The clients are mostly for-profit companies who need “content writing” — i.e., blog posts and articles. When I first started, I used my lack of credentials as a selling point. Like, “I’m not a financial professional. I don’t have advanced training. I’m able to approach these topics from the perspective of the person you’re trying to reach. I can tell my own story, and people will be able to relate to it.” So when I first got started, a lot of it was basic financial management stuff. I told people what I, a former budgeting failure, was now doing to be successful at it.
Over time this shifted into other types of work. Clients would ask me if I could take on new types of assignments, and I would always say yes. At the very least, it’d be an opportunity for me to learn something new. That’s how I started writing tax articles for Credit Karma Tax, for example. I also do a lot of financial product reviews (credit cards, banks, personal loan lenders, etc…) for The Balance and LendingTree now.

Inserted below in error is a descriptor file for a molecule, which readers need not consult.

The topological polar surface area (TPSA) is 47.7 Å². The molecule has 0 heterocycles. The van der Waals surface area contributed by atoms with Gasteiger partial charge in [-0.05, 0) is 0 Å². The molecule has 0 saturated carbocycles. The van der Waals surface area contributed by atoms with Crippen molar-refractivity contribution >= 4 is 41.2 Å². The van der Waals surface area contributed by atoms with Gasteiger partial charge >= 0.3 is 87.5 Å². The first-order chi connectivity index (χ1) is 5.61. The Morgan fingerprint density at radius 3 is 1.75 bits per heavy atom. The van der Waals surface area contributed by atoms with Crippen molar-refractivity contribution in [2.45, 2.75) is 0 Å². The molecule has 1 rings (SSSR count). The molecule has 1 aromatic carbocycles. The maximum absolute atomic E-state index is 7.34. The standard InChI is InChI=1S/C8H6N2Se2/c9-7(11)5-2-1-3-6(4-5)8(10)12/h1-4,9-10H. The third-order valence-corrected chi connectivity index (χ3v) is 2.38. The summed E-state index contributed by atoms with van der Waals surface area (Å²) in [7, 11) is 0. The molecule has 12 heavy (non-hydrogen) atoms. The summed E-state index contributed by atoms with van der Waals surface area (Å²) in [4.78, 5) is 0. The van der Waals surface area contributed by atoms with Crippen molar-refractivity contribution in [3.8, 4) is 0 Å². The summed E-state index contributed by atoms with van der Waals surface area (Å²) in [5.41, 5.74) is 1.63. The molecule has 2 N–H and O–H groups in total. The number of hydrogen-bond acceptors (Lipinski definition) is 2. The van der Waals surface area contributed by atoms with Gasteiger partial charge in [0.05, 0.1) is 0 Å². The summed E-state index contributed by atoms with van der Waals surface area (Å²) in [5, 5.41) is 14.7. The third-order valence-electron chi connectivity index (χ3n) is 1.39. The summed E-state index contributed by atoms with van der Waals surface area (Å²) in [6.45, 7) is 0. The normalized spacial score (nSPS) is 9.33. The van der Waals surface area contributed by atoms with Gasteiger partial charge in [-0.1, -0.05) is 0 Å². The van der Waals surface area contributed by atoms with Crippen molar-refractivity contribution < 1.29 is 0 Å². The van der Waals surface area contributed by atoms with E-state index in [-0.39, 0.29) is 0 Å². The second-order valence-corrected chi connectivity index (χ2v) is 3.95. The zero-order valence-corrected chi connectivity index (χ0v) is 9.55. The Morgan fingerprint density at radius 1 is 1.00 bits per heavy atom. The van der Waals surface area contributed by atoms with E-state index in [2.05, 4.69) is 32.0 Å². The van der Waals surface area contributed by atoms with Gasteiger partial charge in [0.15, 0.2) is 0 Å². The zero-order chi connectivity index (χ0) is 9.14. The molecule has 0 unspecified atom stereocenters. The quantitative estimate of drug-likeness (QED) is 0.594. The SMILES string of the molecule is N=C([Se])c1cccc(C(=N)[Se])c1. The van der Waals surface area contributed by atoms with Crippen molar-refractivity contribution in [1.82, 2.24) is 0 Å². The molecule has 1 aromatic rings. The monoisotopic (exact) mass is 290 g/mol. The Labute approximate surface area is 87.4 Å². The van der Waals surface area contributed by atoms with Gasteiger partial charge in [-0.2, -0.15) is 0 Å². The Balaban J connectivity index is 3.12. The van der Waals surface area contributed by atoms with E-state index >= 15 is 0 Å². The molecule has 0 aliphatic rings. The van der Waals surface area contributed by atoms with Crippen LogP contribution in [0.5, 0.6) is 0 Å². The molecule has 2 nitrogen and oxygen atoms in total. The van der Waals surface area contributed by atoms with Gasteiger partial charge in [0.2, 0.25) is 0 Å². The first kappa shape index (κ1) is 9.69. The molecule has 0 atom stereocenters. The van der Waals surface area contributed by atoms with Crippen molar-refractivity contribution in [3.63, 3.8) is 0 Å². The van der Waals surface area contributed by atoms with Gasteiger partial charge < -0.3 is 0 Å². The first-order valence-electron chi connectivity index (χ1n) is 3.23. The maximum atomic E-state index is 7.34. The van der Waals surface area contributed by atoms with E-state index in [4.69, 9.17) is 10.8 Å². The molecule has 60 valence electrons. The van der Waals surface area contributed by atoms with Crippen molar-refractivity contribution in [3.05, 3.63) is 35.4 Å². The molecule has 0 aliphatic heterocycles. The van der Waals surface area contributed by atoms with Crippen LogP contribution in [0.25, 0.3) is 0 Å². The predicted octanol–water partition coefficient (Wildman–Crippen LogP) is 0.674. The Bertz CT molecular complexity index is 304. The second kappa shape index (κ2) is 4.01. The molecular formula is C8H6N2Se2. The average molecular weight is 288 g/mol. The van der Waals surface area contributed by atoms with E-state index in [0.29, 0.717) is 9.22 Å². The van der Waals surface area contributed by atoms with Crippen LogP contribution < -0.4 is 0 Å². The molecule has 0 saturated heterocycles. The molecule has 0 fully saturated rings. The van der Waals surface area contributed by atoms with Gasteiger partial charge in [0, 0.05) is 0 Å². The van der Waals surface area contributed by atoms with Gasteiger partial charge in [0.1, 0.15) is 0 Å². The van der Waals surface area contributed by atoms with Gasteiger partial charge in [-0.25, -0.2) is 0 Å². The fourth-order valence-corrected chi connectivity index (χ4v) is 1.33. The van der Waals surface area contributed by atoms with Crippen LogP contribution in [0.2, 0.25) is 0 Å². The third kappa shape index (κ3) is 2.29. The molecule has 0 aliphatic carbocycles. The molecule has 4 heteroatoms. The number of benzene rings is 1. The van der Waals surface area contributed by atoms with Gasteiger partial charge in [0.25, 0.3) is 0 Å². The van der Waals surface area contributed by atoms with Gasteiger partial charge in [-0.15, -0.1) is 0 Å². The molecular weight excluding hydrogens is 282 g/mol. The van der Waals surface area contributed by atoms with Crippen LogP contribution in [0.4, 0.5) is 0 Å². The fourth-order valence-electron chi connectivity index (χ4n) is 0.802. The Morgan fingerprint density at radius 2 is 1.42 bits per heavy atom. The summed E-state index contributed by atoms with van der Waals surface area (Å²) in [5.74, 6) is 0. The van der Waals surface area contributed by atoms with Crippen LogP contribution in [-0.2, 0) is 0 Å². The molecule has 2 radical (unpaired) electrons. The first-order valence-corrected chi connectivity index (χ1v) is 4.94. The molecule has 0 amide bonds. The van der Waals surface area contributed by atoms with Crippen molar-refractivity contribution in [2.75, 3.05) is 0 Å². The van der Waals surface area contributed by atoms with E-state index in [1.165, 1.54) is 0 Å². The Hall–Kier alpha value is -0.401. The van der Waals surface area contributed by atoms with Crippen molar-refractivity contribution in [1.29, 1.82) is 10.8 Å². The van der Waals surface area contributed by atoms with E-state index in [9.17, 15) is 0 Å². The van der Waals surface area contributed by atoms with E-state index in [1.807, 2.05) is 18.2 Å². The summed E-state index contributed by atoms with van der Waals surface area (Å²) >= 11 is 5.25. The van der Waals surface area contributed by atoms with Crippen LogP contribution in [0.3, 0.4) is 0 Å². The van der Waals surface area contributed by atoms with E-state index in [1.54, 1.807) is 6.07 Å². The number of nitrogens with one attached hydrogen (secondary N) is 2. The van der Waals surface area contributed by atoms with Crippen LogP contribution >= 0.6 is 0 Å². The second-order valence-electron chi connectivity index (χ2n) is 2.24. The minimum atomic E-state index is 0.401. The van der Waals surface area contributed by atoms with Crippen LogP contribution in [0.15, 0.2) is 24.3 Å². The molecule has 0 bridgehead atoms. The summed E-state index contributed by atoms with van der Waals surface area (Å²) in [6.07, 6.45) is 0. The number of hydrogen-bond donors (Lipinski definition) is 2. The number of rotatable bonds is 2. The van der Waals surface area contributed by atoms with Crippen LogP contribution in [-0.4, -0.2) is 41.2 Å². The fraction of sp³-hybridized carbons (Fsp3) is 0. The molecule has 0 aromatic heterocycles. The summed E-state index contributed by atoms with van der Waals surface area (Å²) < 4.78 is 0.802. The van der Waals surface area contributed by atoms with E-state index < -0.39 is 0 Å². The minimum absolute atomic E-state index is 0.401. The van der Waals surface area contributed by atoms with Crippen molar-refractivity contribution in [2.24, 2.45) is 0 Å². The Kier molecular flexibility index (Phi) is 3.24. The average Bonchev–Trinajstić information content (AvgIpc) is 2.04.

I’m not asking your specific income but can you tell us the income potential for freelance writers in 2020?
It can be as high as you want it to be, if you’re feisty enough. I know writers who make over $225,000 per year doing what I do. Last year, I earned $150,000, and that was with my (previously undiagnosed) sleeping disorders. I probably won’t earn that much this year due to COVID-19, but I’ll still earn a higher income than I ever thought I would had I gone into wildlife.
It also depends on what you write. Journalists, for example, don’t make much, and it’s a problem. To really earn more money, you need to adapt yourself to where the money is at. There’s a lot to be made in financial writing, but you do have to really have a keen interest in it. You don’t have to start that way (I sure didn’t), but I love nerding out about this stuff now.
Is it difficult to compete with content mills and freelance writing websites like Upwork?
No. We do two separate things. The clients I work for aren’t found on sites like that. They value quality work, working one-on-one with writers, rather than trying to pinch pennies at a content mill.
If you could start over, what would you do differently?